The protest takes place outside ATOS at St Marys House, Duke Street, Norwich, Norfolk, NR3 1QA this Friday 23 March at 11am:

TV/Radio: Interviews are available at the demonstration with Mark Harrison, NCODP  (07825 600195), George Saunders, Norwich Access Group (01603 413485) and Glen and Elly Everett (01603278075)

Dene Carter is only available for interviews on: 07919212014

Picture Editors:  Pictures available at the demonstration


1) The demonstration has been called as a result of the treatment of Norwich couple Glen and Elly Everett.  Glen and Elly are both disabled and are having to be reassessed for benefits were given 2 separate appointments and told to go to the  Duke Street headquarters of ATOS Health Care for assessment. Ellie, who is a wheel chair user and also the carer for husband went first, and although the toilets were no good for wheel chair access, she was able to attend her appointment. She then went along to support her husband for his appointment a few days later and was told she would not be allowed to enter the building, even though she had been in the previous week, as they did not allow wheelchairs in the building.  This meant the assessment was cancelled.

“We felt humiliated.  The receptionist said she has to turn people away everyday.  How do they think we feel?  We feel like second class citizen”. Glen said.

2) The demonstration has also been called to highlight the case of Dene Carter.

On 12 November 2011 Dene Carter, an ex-serviceman, was ‘assaulted’ by an ATOS employee as part of an Employment Support Allowance (ESA) assessment at the companies Ipswich office.

Mr Carter who has been granted a medical discharge from the army because of injuries sustained during his service in the Infantry was manhandled and manipulated by an ATOS staff member to the point where he was in “horrific pain”.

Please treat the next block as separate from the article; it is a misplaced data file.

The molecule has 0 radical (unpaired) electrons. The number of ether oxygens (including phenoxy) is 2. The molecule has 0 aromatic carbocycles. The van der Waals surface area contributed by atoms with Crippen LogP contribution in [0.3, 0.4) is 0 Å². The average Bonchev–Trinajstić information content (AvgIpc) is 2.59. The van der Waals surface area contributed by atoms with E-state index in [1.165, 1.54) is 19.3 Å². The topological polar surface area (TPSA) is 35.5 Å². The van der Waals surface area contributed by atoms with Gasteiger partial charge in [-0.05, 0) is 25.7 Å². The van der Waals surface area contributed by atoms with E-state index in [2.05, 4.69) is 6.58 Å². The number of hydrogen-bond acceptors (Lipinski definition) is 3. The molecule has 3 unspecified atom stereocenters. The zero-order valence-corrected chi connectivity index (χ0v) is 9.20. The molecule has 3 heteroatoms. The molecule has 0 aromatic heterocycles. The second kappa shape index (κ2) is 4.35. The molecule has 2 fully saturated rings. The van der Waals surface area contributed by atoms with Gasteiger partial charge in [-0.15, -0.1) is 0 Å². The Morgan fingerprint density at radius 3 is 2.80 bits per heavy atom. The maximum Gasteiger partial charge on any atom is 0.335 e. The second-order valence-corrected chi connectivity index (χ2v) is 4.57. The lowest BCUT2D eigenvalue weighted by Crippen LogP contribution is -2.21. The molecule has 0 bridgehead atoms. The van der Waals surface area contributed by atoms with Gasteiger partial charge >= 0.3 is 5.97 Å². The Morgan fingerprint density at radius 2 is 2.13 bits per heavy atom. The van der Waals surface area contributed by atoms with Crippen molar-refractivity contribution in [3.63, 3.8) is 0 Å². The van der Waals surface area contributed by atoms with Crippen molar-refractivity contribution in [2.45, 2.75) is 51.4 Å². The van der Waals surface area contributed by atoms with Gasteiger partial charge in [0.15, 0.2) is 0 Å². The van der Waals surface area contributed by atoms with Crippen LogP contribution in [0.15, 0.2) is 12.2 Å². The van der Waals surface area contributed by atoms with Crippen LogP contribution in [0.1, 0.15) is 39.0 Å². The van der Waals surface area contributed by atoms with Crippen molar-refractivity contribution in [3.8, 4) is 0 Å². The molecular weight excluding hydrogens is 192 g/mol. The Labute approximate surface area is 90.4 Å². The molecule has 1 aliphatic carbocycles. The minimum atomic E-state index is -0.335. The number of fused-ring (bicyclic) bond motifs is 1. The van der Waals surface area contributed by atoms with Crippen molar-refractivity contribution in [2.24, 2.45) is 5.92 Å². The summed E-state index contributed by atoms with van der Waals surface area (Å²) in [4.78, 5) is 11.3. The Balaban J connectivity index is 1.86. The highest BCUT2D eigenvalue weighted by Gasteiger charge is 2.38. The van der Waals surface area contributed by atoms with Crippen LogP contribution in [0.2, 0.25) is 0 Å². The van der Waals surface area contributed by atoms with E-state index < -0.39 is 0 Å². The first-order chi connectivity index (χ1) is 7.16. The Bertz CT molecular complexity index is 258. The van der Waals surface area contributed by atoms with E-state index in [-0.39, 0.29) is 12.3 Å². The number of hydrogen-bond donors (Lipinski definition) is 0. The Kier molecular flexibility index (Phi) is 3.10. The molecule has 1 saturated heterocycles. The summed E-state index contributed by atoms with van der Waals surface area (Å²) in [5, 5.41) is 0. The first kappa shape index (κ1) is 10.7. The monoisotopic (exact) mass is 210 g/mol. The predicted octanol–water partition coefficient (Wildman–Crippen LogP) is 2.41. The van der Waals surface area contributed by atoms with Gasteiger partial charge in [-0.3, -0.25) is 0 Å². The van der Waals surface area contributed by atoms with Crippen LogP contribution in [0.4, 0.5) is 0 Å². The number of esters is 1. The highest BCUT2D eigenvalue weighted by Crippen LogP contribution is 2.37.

“The doctor asked me to bend my legs as far as they will go which I did.  She then grabbed my leg and carried on pushing them into positions they won’t go.  I was in horrific pain.  It is bad enough living with constant pain, I am on really strong morphine based painkillers and for a doctor to hurt me in this way isn’t right” Carter said.

As a result of this so-called ‘assessment’ Dene was declared ‘fit for work’.

However there is a parallel process going on with the Army and the Veterans Agency who are also reassessing him.  Mr Carter has a war pension with a top up attributed pension because of his disabilities.  He has also been on DLA since 1993.  This reassessment has shown that his condition has deteriorated from 40% to 60% disability and he has been declared ‘not capable of work’ by the ATOS medical staff, on behalf of the Army,  and is going on to their UNSUPP disability pension.

“I worked until last year when my firm went into administration.  I had been struggling for years not sleeping nights through pain but I didn’t want to go on benefits” he said.

“They treated me like a lump of meat.  I have had 4 assessments by ATOS and 2 of them have been horrendous.  I get the feeling the doctors are under pressure to test people to get them off benefits.  No matter how bad you are she forced my leg into an angle to prove I can do it.  This gives a false picture as she manipulated my leg to places it can’t go by itself.  Most days I have to be helped to dress and I can’t take a bath by myself.  I was co-operating and doing everything they asked me to do.  They need to look at the patient properly as in the NHS.  My wife was with me and she will corroborate my story”.